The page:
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The Preston Avenue Bridge under water during the flood of 1929. Courtesy Houston Public Library, Houston Metropolitan Research Center.

H20uston: In Houston, Water Has Been as Much Obstacle as Opportunity

This history of Houston and its water was printed in the Fall 1999 Cite (46) and reprinted in the 2003 book Ephemeral City. The author provides an update at the end of this digital version.

Paris has the Seine; Boston, the Charles; Memphis, the Mississippi; London, the Thames. Houston has Buffalo Bayou. Even the little San Antonio River makes us look bad. Chicago has Lake Michigan; Los Angeles has the Pacific; Miami has the Atlantic. Houston has the Lake on Post Oak.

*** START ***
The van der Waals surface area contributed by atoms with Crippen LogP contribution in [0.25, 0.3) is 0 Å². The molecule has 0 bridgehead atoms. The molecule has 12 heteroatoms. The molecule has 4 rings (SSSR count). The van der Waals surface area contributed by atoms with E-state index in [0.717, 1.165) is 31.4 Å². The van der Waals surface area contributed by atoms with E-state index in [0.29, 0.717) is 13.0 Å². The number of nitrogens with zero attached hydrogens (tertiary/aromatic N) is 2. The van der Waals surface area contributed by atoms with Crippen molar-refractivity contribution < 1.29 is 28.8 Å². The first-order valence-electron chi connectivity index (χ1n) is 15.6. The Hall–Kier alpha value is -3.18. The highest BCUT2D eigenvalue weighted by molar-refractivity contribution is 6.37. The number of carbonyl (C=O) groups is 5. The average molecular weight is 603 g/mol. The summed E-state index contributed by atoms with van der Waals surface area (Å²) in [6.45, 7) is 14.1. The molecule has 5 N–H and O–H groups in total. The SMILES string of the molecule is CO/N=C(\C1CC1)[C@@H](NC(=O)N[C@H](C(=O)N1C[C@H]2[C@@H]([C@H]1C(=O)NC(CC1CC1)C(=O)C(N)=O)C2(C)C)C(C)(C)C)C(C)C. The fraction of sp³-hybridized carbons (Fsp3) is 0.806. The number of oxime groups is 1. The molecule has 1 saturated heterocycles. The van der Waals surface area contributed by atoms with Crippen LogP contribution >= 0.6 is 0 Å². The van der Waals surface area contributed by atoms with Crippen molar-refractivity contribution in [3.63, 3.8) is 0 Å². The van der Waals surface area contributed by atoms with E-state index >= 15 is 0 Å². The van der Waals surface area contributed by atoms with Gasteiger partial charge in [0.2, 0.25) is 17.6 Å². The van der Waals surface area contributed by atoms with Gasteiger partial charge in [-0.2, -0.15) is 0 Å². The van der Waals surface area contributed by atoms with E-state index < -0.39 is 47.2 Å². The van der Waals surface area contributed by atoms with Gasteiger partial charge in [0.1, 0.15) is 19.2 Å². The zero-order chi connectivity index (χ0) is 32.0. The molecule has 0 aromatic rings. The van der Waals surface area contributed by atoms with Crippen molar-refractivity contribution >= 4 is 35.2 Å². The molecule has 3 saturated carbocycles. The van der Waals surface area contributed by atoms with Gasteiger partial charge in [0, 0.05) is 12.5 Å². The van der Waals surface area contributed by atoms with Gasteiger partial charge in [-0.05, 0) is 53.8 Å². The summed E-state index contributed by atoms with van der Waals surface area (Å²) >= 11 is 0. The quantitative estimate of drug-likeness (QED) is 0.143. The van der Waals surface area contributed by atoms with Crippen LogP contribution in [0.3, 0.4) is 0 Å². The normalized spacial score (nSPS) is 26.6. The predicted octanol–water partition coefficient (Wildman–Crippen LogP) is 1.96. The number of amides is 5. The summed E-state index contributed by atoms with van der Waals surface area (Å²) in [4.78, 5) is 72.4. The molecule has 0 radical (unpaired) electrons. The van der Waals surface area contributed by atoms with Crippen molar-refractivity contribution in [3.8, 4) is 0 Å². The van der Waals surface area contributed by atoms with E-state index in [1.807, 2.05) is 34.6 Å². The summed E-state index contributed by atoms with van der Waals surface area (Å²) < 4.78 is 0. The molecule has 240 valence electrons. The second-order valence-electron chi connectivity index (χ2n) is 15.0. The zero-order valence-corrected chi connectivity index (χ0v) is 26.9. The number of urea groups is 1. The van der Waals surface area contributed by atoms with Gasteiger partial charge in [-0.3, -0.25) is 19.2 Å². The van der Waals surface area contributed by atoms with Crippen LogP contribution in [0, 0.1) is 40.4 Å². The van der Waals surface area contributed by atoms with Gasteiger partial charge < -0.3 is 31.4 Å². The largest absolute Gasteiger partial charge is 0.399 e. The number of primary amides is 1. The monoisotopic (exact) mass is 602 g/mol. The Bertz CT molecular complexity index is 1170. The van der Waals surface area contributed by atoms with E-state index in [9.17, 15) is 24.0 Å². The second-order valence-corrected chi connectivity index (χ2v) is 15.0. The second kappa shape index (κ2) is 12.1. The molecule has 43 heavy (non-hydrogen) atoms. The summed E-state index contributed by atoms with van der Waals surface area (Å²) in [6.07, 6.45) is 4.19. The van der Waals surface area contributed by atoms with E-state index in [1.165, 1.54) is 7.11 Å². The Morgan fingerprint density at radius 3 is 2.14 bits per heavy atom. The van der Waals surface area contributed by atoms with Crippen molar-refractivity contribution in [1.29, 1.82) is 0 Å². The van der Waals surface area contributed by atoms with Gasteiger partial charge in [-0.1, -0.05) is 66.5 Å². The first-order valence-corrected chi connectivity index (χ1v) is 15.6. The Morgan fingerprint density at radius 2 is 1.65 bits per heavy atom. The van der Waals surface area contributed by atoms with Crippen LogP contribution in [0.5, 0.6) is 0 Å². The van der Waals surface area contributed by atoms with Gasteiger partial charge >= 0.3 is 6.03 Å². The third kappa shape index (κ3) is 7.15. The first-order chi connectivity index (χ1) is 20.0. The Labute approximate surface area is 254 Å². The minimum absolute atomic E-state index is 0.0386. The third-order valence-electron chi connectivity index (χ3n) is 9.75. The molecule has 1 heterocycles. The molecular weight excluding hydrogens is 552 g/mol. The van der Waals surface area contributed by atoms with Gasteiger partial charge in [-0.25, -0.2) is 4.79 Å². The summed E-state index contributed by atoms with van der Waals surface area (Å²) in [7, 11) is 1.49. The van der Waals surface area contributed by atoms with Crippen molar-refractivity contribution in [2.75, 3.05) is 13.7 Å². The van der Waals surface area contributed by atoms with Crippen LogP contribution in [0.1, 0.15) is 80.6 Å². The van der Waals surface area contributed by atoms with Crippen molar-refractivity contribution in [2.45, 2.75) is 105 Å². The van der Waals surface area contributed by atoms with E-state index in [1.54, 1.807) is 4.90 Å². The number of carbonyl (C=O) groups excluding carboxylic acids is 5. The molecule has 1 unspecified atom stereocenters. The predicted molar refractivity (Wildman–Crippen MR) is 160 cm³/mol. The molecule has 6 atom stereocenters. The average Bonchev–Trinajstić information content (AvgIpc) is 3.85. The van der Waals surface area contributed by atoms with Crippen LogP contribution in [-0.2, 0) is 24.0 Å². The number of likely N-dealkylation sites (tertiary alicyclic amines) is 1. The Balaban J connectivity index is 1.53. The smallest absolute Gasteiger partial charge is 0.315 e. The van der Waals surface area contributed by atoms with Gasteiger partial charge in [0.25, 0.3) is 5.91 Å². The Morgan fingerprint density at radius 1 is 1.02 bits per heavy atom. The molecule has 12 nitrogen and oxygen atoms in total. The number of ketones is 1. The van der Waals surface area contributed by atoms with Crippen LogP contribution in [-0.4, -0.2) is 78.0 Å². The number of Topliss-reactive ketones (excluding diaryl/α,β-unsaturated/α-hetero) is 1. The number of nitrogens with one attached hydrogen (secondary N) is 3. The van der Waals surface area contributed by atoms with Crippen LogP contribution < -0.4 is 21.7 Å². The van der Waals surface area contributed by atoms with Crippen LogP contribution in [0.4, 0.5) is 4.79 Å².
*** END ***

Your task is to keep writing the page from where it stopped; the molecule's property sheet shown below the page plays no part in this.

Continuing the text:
Most great cities are easily identified with some body of water. The reasons aren’t hard to understand. Until 19th-century industrialization brought railroads and 20th-century ingenuity perfected the automobile, watercourses were the fastest and safest means of transportation for people and cargo. Even more important than commercial reasons for planting a settlement on a waterway has been the practical human need for drinking and bathing water. But the most subtle and perhaps most powerful draw for situating oneself near some form of water is an emotional one. Poets and theologians have for all time pondered water as the central life-giving force.

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